I have reuseable bags, but rarely remember to take them with me to the store. When I lived overseas we shopped at the open markets a lot and we would have to bring our own net bags. They were easy to carry and easy to wash and dry afterwards. They were much more practical to use and were pretty cheap to buy as well. Report
Common Sense needs to be used. I don't have things like meat bagged in them as that's just gross. Plastic can be trashed after toting meat. I do need to wash my bags more often though. I'm also guilty of multiple using. My sister pointed an article to me that showed why that was bad. But seriously, what touched the library book that didn't touch the cereal box already. Report
what isn't hazardous to our health, nowadays. every time we take a step forward for one thing. it's two steps back for something else. Report
Wow, I never knew this and I use reuseable bags for groceries all the time; however, I always have my meats packed into plastic bags for obvious reasons. And I don't use them for anything but grocery shopping. It is simple to wipe them down, I just never thought of it. I won't quit using them, but I will start to wipe them out after every use now. I still think we should all quit using plastic bags. I am so tired of seeing them hanging on trees, laying in gutters.... Report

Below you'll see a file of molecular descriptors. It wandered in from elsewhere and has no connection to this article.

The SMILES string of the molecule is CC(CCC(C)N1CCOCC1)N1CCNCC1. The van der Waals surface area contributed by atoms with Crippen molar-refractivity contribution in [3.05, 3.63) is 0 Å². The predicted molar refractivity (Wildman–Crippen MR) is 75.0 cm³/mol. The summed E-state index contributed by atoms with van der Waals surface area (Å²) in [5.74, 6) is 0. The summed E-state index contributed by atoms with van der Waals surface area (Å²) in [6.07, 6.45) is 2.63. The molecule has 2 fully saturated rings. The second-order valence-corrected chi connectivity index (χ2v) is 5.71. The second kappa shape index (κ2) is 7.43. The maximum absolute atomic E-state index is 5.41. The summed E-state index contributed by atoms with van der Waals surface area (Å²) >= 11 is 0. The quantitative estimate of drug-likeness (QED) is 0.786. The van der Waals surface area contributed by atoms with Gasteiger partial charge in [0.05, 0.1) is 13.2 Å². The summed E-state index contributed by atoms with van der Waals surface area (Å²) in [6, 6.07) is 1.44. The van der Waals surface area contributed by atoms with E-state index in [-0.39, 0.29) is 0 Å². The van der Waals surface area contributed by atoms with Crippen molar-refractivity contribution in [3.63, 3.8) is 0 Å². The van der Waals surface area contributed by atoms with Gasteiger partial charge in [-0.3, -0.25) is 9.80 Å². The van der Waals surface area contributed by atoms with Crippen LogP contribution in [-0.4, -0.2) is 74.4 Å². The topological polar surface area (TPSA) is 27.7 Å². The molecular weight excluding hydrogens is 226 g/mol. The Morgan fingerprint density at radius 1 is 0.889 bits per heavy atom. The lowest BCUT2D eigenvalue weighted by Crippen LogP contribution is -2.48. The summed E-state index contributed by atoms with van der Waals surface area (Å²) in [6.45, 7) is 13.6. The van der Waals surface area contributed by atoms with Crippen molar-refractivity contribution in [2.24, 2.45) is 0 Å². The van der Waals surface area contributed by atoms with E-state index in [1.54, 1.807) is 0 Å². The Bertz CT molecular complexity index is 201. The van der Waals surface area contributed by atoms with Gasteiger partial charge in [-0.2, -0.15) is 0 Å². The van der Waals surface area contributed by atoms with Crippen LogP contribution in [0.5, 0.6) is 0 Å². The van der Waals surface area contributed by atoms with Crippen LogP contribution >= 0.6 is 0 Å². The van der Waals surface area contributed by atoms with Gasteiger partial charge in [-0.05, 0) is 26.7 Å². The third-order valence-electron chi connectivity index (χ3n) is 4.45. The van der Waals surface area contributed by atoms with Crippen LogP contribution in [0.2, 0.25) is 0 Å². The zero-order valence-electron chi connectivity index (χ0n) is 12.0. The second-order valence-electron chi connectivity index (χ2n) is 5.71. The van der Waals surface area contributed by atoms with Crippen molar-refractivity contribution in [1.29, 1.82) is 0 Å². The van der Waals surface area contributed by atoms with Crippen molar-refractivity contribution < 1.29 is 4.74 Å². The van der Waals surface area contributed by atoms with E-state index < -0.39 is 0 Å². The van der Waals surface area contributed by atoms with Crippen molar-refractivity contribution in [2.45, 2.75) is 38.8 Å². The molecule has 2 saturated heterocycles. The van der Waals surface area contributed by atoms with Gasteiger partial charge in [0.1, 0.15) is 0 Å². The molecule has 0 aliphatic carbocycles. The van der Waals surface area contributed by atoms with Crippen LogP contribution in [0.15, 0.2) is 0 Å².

True--nasty germs are everywhere! It makes sense to wash cloth bags just as we need to wash clothing. It does not make sense that Americans track into our homes our filthy soles; imagine all the contaminates on the bottoms of our shoes! Yuck! Our neighbors remove their shoes without fail before entering their home. They are of foreign nationality, but this practice makes healthy sense to me! We are so "health minded" -- we should all be keenly aware of the importance of thorough hand washing, often!! About the impurities of tap water: My mother lived 97 years and tap water was her beverage. I do not buy water. Report
Guilty! I have washed my bags a few times but I don't wash them after every trip to the grocery store, mainly because I make 2-3 trips per day since it's only 2 blocks from my house. Although most of the things that I buy day to day don't leak onto the bags, occasionally I do buy foods that might but haven't. I never thought about washing them after every use.